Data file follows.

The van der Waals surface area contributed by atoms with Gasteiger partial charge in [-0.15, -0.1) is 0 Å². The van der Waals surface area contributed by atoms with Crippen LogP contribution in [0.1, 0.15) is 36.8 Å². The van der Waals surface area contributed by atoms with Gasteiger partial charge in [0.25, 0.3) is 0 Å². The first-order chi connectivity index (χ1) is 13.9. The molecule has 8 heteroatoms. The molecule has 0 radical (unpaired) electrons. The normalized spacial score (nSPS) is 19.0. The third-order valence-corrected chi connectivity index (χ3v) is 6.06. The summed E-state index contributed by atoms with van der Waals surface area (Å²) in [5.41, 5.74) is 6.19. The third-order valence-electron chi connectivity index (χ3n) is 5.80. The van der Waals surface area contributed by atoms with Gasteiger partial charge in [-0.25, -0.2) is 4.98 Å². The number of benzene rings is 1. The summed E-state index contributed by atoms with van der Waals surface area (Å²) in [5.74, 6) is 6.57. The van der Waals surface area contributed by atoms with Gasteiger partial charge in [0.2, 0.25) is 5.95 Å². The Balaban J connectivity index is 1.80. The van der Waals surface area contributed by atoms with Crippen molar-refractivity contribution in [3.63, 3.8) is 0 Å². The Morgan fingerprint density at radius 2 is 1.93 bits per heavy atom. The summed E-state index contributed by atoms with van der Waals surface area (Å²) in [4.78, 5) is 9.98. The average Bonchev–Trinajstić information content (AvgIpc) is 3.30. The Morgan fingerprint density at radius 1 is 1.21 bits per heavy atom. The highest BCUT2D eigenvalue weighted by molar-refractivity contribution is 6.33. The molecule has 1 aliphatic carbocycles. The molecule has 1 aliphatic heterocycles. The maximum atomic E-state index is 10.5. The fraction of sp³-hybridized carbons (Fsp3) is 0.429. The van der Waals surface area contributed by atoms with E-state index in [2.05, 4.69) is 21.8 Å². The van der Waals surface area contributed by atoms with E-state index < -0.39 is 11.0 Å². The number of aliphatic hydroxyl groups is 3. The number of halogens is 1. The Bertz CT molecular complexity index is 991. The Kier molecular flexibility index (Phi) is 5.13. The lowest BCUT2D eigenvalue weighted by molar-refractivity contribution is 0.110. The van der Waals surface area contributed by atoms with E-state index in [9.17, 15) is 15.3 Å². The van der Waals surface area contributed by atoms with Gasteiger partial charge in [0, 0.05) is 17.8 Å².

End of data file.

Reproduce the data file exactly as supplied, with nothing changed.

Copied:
The van der Waals surface area contributed by atoms with Gasteiger partial charge in [-0.15, -0.1) is 0 Å². The van der Waals surface area contributed by atoms with Crippen LogP contribution in [0.1, 0.15) is 36.8 Å². The van der Waals surface area contributed by atoms with Gasteiger partial charge in [0.25, 0.3) is 0 Å². The first-order chi connectivity index (χ1) is 13.9. The molecule has 8 heteroatoms. The molecule has 0 radical (unpaired) electrons. The normalized spacial score (nSPS) is 19.0. The third-order valence-corrected chi connectivity index (χ3v) is 6.06. The summed E-state index contributed by atoms with van der Waals surface area (Å²) in [5.41, 5.74) is 6.19. The third-order valence-electron chi connectivity index (χ3n) is 5.80. The van der Waals surface area contributed by atoms with Gasteiger partial charge in [-0.25, -0.2) is 4.98 Å². The number of benzene rings is 1. The summed E-state index contributed by atoms with van der Waals surface area (Å²) in [5.74, 6) is 6.57. The van der Waals surface area contributed by atoms with Gasteiger partial charge in [0.2, 0.25) is 5.95 Å². The Balaban J connectivity index is 1.80. The van der Waals surface area contributed by atoms with Crippen molar-refractivity contribution in [3.63, 3.8) is 0 Å². The Morgan fingerprint density at radius 2 is 1.93 bits per heavy atom. The summed E-state index contributed by atoms with van der Waals surface area (Å²) in [4.78, 5) is 9.98. The average Bonchev–Trinajstić information content (AvgIpc) is 3.30. The Morgan fingerprint density at radius 1 is 1.21 bits per heavy atom. The highest BCUT2D eigenvalue weighted by molar-refractivity contribution is 6.33. The molecule has 1 aliphatic carbocycles. The molecule has 1 aliphatic heterocycles. The maximum atomic E-state index is 10.5. The fraction of sp³-hybridized carbons (Fsp3) is 0.429. The van der Waals surface area contributed by atoms with E-state index in [2.05, 4.69) is 21.8 Å². The van der Waals surface area contributed by atoms with E-state index < -0.39 is 11.0 Å². The number of aliphatic hydroxyl groups is 3. The number of halogens is 1. The Bertz CT molecular complexity index is 991. The Kier molecular flexibility index (Phi) is 5.13. The lowest BCUT2D eigenvalue weighted by molar-refractivity contribution is 0.110. The van der Waals surface area contributed by atoms with E-state index in [9.17, 15) is 15.3 Å². The van der Waals surface area contributed by atoms with Gasteiger partial charge in [0, 0.05) is 17.8 Å².